Before coming to the Philippines, good preparation is essential.
- Get to know about the country and its culture, as well as the economic and political climate.
- Make good use of the knowledge and services available from private companies and government authorities.
- Talk to entrepreneurs with experience of doing business in the Philippines.
- Building and maintaining good relationships is essential for doing business in the Philippines. A reliable local partner can speed up the preparatory work considerably.
Understand Business Etiquette
Building a good relationship is central to doing business in the Philippines. Doing business takes place in a relaxed manner. Make sure to discuss general topics such as family life and show curiosity in the country and culture. Filipinos are very hospitable and may invite business partners to have dinner with their families. Humor plays an important role in relationship building but avoids topics on politics and religion.
- Prepare business cards, as they are important and widely used. Use both hands when presenting and receiving business cards. A handshake is the standard form of greeting for both men and women. It is common to shake hands with everyone present upon arrival and upon departure from the meeting.
- Despite the hot weather, men wear suits and ties when conducting business.
- Most Philippine companies have a hierarchical management style. This slows down the decision-making process as different levels of the hierarchy need to be passed until the final decision-maker is reached.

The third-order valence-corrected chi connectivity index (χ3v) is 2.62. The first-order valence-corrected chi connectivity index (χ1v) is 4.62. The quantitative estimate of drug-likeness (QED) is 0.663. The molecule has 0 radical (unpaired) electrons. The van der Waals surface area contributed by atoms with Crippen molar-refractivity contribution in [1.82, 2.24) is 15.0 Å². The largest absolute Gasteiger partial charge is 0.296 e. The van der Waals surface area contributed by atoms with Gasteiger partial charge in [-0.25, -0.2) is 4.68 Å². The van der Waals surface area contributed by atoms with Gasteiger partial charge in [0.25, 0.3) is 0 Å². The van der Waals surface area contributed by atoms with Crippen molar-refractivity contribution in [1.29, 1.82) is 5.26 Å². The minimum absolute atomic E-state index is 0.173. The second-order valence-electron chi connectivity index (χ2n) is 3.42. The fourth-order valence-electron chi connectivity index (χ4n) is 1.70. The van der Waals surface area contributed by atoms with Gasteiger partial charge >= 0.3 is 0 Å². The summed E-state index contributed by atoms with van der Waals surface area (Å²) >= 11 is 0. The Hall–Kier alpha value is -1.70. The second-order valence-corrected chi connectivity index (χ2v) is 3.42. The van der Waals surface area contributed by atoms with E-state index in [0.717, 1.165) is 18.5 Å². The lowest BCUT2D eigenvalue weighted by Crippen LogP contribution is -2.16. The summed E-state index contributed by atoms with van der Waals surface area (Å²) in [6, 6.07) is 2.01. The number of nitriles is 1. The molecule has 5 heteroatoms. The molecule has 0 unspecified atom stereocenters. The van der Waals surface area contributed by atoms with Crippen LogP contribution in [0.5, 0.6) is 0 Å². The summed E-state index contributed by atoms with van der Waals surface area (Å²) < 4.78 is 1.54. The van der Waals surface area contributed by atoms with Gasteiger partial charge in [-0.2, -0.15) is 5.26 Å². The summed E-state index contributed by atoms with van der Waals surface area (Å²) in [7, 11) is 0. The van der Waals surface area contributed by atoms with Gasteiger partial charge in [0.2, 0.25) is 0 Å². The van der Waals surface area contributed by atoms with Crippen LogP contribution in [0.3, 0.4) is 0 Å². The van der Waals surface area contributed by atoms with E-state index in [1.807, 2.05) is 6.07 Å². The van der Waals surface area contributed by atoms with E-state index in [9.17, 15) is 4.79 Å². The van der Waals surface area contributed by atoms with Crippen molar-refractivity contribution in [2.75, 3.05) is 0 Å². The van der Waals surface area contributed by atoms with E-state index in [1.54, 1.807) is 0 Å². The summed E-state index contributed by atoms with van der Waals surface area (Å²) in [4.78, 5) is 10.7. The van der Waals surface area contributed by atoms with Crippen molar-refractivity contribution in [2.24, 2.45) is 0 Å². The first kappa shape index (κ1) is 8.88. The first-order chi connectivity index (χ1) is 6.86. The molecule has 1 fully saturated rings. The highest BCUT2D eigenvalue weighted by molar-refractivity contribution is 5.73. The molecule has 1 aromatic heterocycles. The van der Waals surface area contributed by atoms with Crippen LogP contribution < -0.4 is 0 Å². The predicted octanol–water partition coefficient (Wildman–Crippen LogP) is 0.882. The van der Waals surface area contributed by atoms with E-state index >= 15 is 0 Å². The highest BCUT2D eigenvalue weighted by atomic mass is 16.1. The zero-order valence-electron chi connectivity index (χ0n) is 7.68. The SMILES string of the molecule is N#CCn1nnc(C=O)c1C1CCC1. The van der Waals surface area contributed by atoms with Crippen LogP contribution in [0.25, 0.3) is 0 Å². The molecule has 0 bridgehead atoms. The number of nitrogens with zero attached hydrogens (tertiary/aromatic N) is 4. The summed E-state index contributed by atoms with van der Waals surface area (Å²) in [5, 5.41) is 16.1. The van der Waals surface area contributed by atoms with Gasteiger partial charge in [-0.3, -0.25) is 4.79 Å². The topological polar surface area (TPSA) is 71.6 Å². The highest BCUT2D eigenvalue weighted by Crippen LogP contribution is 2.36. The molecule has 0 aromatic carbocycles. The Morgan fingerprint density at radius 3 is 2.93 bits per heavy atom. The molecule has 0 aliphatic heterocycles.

- Titles are important in the Philippines and should be used during business meetings (for example: address your partner as Engineer Abela or Doctor Camara) as a sign of respect.
- Filipinos are very sensitive about losing “face” and place a premium on their reputation. Avoid direct confrontation, criticism or actions which will cause offense or public embarrassment for the Filipino business person as this may prove counterproductive.
- In order to save face and to avoid disagreement, Filipinos will rarely say “no”. Foreigners should closely observe the subtle nuances in body language to discern the non-verbal message being relayed by the business person.
- Schedule meetings and reconfirm them one day before as confirmed appointments can be canceled or postponed at the last minute.
- Do follow-up immediately in writing any agreement you feel you may have reached. Yes, may not mean “yes”. It may mean “yes, I understand what you are saying’’.
Know Your Challenges
The Philippines has a lot to offer, but there are undoubtedly many challenges in doing business here.
- Understand where to expect challenges: culture and language, laws and regulations, intellectual property rights, trade barriers, logistics, personnel, and bureaucracy.
- Develop a solid business plan and do market research: set clear goals and ambitions, know your niche market and know about your competitors. Without this background knowledge, starting a successful business operation is most unlikely.
- Make sure you do due diligence prior to entering into contracts or other commercial arrangements and don’t underestimate the need for quality checks in the Philippines.
- Corruption can pose a serious barrier to doing business in the Philippines. The Embassy offers counseling to avoid corruption and reduce the risks of doing business in the Philippines.
Entrepreneurs willing to set up a business in the Philippines are unable to do so through the establishment of a limited liability company because such a business entity is not provided by local regulations. Business entities include organizations such as corporations, partnerships, charities, trusts, and other forms of organization. Business entities, just like individual persons, are subject to taxation and must file a tax return. After years of political and economic turmoil, the Philippines is now a flourishing economy in line with other industrialized Asian countries.